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Patricia Jean O'Malley, M.D. is an attending physician at the Massachusetts General Hospital Department of Emergency Medicine. She is also an assistant professor of pediatrics at Harvard Medical School.
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MassGeneral Hospital for Children
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Dr. Patricia O'Malley, formerly an attending physician at the Massachusetts General Hospital Department of Emergency Medicine and now Medical Director of Pediatric Palliative Care at MGHfC, received her M.D. from Duke University School of Medicine and completed her residency in pediatrics at MGH. Dr. O'Malley has done several fellowships: in anesthesia and intensive care at Children's Hospital Medical Center; in clinical pastoral education at MGH; and in palliative care at MGH. Dr. O'Malley is an assistant professor of pediatrics at Harvard Medical School.Dr. O'Malley has consulted to the federal program on Emergency Medical Services for Children (EMSC), and the Massachusetts state Office of EMS, promoting many educational and policy goals for the emergency care of children As chair of the MA Chapter of the American Academy of Pediatrics (AAP) subcommittee on pediatric emergency medicine, Dr. O'Malley developed a manual on office based emergencies for primary care providers, used by the 2002 national AAP annual conference in a workshop on office readiness. She is lead author on the Pediatrics policy statement and technical report regarding Death of a Child in the Emergency Department.Dr. O'Malley serves as national faculty for the Initiative for Pediatric Palliative Care (IPPC) and was invited by the MA Department of Public Health to provide training to staff for new MA state program in pediatric palliative care. She is the pediatric representative to the Center to Advance Palliative Care (CAPC) initiative to integrate palliative care principles into emergency care. (IPAL-EM) and is faculty in the pediatric track of Palliative Care Education and Practice of the Harvard Center for Palliative Care.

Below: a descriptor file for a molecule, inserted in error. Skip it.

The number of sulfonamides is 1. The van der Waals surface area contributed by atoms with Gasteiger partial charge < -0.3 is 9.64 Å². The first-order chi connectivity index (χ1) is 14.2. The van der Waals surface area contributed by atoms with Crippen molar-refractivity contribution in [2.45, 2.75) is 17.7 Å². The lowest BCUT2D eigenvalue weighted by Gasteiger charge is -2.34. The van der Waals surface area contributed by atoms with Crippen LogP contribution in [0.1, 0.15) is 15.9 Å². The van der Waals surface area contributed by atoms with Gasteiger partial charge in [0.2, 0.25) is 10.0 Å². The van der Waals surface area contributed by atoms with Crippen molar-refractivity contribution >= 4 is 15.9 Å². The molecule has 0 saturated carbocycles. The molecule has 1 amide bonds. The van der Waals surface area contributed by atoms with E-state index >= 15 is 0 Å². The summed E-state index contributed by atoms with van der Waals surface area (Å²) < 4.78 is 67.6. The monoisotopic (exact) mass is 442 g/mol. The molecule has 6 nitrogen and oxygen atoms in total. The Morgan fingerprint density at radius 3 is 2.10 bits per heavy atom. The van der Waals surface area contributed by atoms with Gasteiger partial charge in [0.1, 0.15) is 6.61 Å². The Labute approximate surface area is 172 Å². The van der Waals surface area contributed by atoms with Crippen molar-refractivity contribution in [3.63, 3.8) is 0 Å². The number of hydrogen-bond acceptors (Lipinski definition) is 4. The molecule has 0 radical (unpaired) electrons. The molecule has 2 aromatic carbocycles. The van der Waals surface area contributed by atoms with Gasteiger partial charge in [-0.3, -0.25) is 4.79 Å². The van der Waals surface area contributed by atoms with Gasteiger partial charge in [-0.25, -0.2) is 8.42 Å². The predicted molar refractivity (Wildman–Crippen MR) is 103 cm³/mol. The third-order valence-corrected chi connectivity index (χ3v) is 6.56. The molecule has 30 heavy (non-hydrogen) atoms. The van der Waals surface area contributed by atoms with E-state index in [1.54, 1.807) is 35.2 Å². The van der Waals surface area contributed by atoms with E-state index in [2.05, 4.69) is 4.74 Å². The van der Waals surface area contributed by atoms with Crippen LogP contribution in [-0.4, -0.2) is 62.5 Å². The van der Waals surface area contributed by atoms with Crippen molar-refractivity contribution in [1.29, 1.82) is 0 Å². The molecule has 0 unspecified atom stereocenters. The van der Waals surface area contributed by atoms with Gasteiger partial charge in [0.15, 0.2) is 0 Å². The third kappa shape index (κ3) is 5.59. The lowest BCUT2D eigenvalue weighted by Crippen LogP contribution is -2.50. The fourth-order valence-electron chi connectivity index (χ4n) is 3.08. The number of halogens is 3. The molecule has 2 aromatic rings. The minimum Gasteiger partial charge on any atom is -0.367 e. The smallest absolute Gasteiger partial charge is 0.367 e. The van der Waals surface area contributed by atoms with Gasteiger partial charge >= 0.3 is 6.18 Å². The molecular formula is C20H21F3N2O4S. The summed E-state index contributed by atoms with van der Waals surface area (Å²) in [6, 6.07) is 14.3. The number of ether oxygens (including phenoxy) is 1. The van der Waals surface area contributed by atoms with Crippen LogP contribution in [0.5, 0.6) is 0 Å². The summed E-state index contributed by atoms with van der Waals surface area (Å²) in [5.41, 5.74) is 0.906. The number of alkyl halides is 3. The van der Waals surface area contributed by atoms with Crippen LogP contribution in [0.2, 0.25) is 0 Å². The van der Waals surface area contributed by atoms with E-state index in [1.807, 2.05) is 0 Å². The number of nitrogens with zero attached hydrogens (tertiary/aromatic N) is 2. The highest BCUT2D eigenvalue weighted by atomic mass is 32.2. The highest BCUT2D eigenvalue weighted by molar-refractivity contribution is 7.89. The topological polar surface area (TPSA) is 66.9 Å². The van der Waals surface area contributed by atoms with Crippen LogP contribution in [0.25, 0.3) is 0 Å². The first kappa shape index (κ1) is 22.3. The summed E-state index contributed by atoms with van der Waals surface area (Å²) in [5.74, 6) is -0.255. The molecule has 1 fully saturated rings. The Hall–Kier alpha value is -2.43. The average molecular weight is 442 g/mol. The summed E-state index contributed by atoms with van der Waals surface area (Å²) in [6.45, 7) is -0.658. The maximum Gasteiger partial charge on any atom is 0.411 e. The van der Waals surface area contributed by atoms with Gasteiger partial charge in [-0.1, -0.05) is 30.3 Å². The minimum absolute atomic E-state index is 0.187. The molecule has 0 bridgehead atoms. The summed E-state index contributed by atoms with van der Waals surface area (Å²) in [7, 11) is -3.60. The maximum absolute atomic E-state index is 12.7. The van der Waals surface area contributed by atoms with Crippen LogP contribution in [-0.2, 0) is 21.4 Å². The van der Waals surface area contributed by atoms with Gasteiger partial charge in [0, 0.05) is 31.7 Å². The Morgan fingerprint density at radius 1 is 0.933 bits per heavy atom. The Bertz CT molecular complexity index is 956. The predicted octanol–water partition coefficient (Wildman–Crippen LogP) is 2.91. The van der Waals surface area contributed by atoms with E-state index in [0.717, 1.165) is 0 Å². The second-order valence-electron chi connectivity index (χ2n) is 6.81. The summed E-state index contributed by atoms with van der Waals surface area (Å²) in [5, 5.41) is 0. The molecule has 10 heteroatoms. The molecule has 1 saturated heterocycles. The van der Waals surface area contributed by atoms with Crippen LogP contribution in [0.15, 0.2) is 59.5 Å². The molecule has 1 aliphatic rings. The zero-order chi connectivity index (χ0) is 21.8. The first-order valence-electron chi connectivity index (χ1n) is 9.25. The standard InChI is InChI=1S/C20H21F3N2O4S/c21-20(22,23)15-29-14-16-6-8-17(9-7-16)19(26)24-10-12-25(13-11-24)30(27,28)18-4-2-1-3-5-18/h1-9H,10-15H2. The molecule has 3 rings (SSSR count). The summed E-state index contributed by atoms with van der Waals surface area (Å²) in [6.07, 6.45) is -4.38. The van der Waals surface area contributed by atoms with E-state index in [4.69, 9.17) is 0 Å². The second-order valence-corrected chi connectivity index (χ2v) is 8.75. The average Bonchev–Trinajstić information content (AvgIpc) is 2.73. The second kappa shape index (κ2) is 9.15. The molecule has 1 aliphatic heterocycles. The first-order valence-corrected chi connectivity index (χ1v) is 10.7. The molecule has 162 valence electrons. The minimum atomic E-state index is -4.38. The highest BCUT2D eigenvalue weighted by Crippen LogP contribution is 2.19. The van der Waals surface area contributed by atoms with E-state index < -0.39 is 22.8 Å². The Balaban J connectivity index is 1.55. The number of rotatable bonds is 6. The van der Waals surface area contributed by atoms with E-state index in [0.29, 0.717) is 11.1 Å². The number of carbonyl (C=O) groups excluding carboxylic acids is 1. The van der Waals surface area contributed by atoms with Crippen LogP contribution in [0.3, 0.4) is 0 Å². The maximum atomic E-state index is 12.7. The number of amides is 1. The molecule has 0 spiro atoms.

Dr. O'Malley has worked on numerous research projects involving pediatric emergency care, violence and trauma, and pediatric palliative care.
At 5 weeks old, Natalia Boidi was rushed to the emergency room where doctors diagnosed her with SMA, a rare genetic disorder in which the nerves in the spinal cord slowly die off. After months in the PICU and a novel treatment called Spinraza, Natalia can breathe on her own and is learning to stand - things that were once almost impossible with her disease.
Jeanne MacDonald, MD, cares for MGHfC's most fragile babies in the Neonatal Intensive Care Unit, some of whom receive palliative care for serious, chronic and sometimes life-threatening illnesses. This year will mark her third consecutive Boston Marathon running for Pediatric Palliative Care.
Story in Wicked Local about Dr. Pat O'Malley's work in pediatric palliative care.
After 31 years, Patricia J. O'Malley, MD, retired as MGHfC's longest-serving attending physician in Pediatric Emergency Medicine to dedicate her time to the Pediatric Palliative Care Service.
For pediatric nephrologist and marathon runner, Avi Traum, MD, running for the Pediatric Palliative Care marathon team means being able to give patients with cancer, like Zoe Meinen, a better quality of life.
At MassGeneral Hospital for Children, interns and second-year residents have an opportunity to practice the art and science of good communication in the longitudinal curriculum’s Communications Workshop.
A MassGeneral Hospital for Children training program joins families and caregivers of various specialties and levels of experience to explore the importance of communication.
Since 1811, people have counted on Mass General for answers, innovations and medical leadership. As our third century dawns, we remain ready to serve.
Watch 46-year-old Frank Robinson tell the story of his life-saving experience at Mass General after a massive coronary.
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